For decades, Black comedy has kept changing.
It went from “chitlin’ circuit” obscurity to a cable spotlight, from minstrel-show clamor to Chappelle sophistication. It went from the triumphs of Bill Cosby to the tragedy of Bill Cosby; it also went from the rage of Dick Gregory to the joy of Eddie Murphy (shown here) … and then back to rage.
Now a documentary tries to sum it up in four crowded hours. “Right to Offend: The Black Comedy Revolution” debuts from 9-11 p.m. June 29 on A&E; that part repeats from 7-9 p.m. June 30, leading into the conclusion from 9-11 p.m.
Winding through this is a possible inequity: White comics – from Bob Newhart to Jerry Seinfeld and beyond – are simply allowed to be funny, with no one demanding a deeper meaning; Blacks are sometimes frowned on if they don’t address racial issues.
There was the time in the 1980s when pop culture was led by Michael Jackson, Whitney Houston and Bill Cosby. “They’re all non-threatening,” Todd Boyd, a University of Southern California professor dealing with race and pop culture, says in the show.
For Black comics, amiability is sometimes seen as a character flaw. In the film, people go out of their way to find small bits of substance amid the just-fun years of Murphy or Flip Wilson; Wayne Brady defends his own persistent pleasantness.
Not to worry; life kept finding new unpleasantness to spur comedy. The ‘80s bubble was followed by the Rodney King beating, the 1992 riots and topical comedians. “There’s nothing more horrifying than a bunch of poor white people,” Chris Rock said then. “They’re confused: ‘How did I get this way?’”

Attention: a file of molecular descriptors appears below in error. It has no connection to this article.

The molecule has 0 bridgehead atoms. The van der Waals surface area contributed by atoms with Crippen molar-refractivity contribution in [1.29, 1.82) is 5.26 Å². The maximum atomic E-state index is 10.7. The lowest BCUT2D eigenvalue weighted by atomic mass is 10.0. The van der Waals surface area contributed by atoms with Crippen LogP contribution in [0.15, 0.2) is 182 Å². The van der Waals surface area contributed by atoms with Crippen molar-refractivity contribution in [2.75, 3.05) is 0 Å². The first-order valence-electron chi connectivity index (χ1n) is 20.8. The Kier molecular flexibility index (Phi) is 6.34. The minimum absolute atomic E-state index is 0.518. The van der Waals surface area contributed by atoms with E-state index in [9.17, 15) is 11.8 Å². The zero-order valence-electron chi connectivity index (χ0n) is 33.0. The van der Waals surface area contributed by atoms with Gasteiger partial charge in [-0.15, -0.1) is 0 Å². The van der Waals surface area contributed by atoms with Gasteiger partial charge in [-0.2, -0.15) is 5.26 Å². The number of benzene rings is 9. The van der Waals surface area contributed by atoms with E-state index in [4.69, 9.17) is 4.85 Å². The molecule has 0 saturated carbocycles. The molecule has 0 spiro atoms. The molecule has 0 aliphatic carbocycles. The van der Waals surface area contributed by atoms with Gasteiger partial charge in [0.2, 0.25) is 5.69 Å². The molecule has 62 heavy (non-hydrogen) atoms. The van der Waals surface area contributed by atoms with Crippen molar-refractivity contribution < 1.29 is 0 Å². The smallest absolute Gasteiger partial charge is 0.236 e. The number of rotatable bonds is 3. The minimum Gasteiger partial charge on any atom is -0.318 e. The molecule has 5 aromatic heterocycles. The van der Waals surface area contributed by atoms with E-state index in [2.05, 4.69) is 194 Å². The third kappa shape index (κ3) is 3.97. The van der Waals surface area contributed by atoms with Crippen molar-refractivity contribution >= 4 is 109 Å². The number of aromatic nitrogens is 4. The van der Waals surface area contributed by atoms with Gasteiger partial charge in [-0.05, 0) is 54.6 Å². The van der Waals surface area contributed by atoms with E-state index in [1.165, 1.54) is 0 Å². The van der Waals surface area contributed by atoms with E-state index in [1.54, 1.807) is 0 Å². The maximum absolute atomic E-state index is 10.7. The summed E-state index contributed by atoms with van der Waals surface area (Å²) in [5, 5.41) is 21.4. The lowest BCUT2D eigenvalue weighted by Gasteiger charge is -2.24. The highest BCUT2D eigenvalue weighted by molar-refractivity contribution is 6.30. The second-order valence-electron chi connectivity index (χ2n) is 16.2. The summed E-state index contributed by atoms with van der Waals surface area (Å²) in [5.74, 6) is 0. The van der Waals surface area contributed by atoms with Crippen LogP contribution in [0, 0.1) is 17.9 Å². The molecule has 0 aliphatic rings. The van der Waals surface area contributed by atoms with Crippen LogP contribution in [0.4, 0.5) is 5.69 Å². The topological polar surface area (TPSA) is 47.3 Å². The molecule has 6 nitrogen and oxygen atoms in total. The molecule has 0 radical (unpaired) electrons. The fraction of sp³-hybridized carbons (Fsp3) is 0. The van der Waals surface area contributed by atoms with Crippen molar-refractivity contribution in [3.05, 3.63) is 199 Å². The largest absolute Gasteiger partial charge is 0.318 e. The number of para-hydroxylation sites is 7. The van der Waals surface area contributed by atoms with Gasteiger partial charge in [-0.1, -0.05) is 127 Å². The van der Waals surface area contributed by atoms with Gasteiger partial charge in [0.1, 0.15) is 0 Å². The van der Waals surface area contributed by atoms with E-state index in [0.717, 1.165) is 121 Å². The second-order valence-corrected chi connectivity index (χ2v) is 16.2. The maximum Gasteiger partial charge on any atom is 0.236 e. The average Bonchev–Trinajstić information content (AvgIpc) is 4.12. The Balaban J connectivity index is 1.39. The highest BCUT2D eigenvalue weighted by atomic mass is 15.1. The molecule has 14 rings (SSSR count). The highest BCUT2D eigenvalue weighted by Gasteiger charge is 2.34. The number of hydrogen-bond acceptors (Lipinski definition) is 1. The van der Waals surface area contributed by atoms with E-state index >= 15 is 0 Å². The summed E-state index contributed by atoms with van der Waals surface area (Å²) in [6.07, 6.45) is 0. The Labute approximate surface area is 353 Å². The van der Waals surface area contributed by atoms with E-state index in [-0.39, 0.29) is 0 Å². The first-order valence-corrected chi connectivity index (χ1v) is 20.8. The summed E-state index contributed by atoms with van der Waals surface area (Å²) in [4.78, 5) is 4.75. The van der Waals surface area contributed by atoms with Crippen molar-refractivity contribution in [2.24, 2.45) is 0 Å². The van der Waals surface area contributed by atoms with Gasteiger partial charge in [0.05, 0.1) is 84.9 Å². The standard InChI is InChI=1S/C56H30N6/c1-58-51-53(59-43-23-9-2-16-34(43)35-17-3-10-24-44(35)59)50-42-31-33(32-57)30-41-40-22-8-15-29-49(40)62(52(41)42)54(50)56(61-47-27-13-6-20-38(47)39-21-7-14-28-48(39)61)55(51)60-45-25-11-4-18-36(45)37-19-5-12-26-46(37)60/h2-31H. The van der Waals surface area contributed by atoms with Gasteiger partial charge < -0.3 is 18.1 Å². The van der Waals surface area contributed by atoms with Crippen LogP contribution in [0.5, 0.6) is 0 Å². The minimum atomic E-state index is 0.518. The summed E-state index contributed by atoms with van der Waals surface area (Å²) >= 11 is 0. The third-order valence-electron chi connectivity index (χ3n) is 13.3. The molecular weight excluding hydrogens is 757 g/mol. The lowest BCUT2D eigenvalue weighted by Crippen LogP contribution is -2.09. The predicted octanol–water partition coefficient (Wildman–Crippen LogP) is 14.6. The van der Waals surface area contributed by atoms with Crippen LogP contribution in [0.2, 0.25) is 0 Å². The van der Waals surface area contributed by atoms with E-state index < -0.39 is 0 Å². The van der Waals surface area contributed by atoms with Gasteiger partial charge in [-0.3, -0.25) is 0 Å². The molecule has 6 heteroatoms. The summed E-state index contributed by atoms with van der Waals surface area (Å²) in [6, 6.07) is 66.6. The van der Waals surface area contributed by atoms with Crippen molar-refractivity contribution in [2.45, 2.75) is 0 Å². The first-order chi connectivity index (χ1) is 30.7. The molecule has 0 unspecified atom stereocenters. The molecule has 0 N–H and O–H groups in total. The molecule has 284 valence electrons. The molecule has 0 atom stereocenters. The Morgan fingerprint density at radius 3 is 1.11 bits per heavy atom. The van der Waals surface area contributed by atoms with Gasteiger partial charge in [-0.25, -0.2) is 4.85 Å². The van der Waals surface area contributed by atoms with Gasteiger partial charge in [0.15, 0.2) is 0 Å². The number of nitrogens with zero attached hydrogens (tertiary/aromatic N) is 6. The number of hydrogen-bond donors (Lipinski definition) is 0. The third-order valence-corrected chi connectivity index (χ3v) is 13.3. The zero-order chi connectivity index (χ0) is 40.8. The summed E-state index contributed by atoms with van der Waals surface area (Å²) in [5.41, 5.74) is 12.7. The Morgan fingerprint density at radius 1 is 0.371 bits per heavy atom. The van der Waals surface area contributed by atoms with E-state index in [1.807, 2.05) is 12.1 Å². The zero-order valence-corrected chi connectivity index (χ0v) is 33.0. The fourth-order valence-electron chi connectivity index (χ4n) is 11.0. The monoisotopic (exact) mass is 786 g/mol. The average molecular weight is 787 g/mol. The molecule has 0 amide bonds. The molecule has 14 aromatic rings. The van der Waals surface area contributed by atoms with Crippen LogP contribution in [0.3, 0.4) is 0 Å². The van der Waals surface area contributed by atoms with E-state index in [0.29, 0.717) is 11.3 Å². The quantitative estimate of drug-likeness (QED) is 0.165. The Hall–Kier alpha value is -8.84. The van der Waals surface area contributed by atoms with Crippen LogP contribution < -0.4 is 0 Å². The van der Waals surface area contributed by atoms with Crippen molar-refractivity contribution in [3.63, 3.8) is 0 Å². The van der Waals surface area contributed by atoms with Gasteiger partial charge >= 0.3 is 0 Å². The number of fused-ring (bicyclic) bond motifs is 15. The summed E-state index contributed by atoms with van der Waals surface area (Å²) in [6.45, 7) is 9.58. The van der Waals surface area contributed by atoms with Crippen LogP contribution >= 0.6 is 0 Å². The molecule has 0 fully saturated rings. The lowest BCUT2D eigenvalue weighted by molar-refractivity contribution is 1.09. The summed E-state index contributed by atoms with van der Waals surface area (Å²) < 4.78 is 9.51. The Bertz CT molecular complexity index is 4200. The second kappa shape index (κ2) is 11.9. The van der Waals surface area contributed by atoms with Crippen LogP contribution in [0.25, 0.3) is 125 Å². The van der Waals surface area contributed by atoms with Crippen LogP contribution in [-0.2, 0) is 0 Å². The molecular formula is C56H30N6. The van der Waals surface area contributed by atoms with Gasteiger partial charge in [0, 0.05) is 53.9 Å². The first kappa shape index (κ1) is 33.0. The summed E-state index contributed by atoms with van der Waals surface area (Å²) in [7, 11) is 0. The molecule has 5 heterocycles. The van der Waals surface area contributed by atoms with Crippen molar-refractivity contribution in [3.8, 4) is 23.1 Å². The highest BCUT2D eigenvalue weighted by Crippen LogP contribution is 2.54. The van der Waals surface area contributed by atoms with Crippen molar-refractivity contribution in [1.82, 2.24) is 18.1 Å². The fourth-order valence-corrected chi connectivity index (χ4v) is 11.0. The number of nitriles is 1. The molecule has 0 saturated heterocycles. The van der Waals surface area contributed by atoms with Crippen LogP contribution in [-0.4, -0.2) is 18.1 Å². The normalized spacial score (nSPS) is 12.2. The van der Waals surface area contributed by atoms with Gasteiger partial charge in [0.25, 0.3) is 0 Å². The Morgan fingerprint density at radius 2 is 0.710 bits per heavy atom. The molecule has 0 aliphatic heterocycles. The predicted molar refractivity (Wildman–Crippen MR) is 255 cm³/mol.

Rock has a sweet countenance and, at times, cutting words. “I like the audience to be slightly appalled every now and then,” he says in the film.
His 1996 routine, using the “N word” to show two kinds of people, became a classic. Much later, he reflected on the statement that Black men are an endangered species: “That’s not true, because endangered species are protected by the government.”
That was in 2018, during a fresh comedy era. “ ‘Trump time’ was ‘wow time’ for Black people who were funny,” comedian Amanda Seales says in the film.
There have been previous times that enraged Black comics. Gregory soared in the early ‘60s, working nightclubs and TV shows … then set comedy aside to focus on activism. Others worked the fringes. Black comedians found the “chitlin’ circuit” of small clubs, plus other venues. Redd Foxx had made 52 “party records,” before white audiences discovered him.
Then Pryor broke through, with a personal, storytelling style that rippled with pain and sharp language. He triumphed in stand-up, in movies and on “Saturday Night Live” (co-writing the sketches himself), but his own NBC show imploded after five episodes.
By then, producer Norman Lear had crafted Black hits with “The Jeffersons” and more … despite flaws. The documentary has Jimmy Walker discussing playing J.J. in “Good Times.”
As Walker tells it, director John Rich told him to say “Dynamite” as loudly as possible. “I said, ‘John, people are not that stupid.’ He said, ‘Yes they are.’”
That became a catchword and J.J. became a favorite, despite sharp criticism.
At the time, these were Black shows with white producers; a change was coming. “We don’t have to wait for somebody to give us permission,” Robin Thede says in the film.
She created “A Black Lady Sketch Show.” Others made “Chapelle’s Show,” “Atlanta,” “Insecure,” two Chris Rock shows, “Def Comedy Jam,” “In Living Color,” “Abbott Elementary” and many more – including “Right to Offend,” a Kevin Hart production that views Hart’s comedy ancestors.